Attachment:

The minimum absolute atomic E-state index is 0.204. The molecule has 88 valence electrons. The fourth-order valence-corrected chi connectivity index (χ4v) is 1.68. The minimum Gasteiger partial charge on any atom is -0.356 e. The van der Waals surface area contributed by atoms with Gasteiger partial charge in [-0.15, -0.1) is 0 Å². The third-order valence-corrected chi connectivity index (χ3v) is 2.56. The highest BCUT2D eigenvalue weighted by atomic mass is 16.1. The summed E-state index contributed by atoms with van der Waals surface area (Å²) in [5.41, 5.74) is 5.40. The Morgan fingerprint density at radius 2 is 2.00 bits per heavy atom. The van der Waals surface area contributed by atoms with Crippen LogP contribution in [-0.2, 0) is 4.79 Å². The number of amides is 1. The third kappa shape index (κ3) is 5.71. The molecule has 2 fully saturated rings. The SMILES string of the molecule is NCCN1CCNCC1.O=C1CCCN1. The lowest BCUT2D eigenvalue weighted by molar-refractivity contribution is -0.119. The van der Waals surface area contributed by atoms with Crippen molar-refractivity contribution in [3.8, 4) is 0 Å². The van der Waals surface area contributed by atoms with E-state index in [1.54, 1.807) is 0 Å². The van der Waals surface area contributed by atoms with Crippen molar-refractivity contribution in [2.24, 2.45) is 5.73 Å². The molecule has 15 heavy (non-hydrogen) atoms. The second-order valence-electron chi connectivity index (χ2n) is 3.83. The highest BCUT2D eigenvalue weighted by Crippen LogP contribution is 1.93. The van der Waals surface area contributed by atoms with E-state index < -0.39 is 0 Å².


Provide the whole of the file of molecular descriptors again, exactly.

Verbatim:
The minimum absolute atomic E-state index is 0.204. The molecule has 88 valence electrons. The fourth-order valence-corrected chi connectivity index (χ4v) is 1.68. The minimum Gasteiger partial charge on any atom is -0.356 e. The van der Waals surface area contributed by atoms with Gasteiger partial charge in [-0.15, -0.1) is 0 Å². The third-order valence-corrected chi connectivity index (χ3v) is 2.56. The highest BCUT2D eigenvalue weighted by atomic mass is 16.1. The summed E-state index contributed by atoms with van der Waals surface area (Å²) in [5.41, 5.74) is 5.40. The Morgan fingerprint density at radius 2 is 2.00 bits per heavy atom. The van der Waals surface area contributed by atoms with Crippen LogP contribution in [-0.2, 0) is 4.79 Å². The number of amides is 1. The third kappa shape index (κ3) is 5.71. The molecule has 2 fully saturated rings. The SMILES string of the molecule is NCCN1CCNCC1.O=C1CCCN1. The lowest BCUT2D eigenvalue weighted by molar-refractivity contribution is -0.119. The van der Waals surface area contributed by atoms with Crippen molar-refractivity contribution in [3.8, 4) is 0 Å². The van der Waals surface area contributed by atoms with E-state index in [1.54, 1.807) is 0 Å². The van der Waals surface area contributed by atoms with Crippen molar-refractivity contribution in [2.24, 2.45) is 5.73 Å². The molecule has 15 heavy (non-hydrogen) atoms. The second-order valence-electron chi connectivity index (χ2n) is 3.83. The highest BCUT2D eigenvalue weighted by Crippen LogP contribution is 1.93. The van der Waals surface area contributed by atoms with E-state index < -0.39 is 0 Å².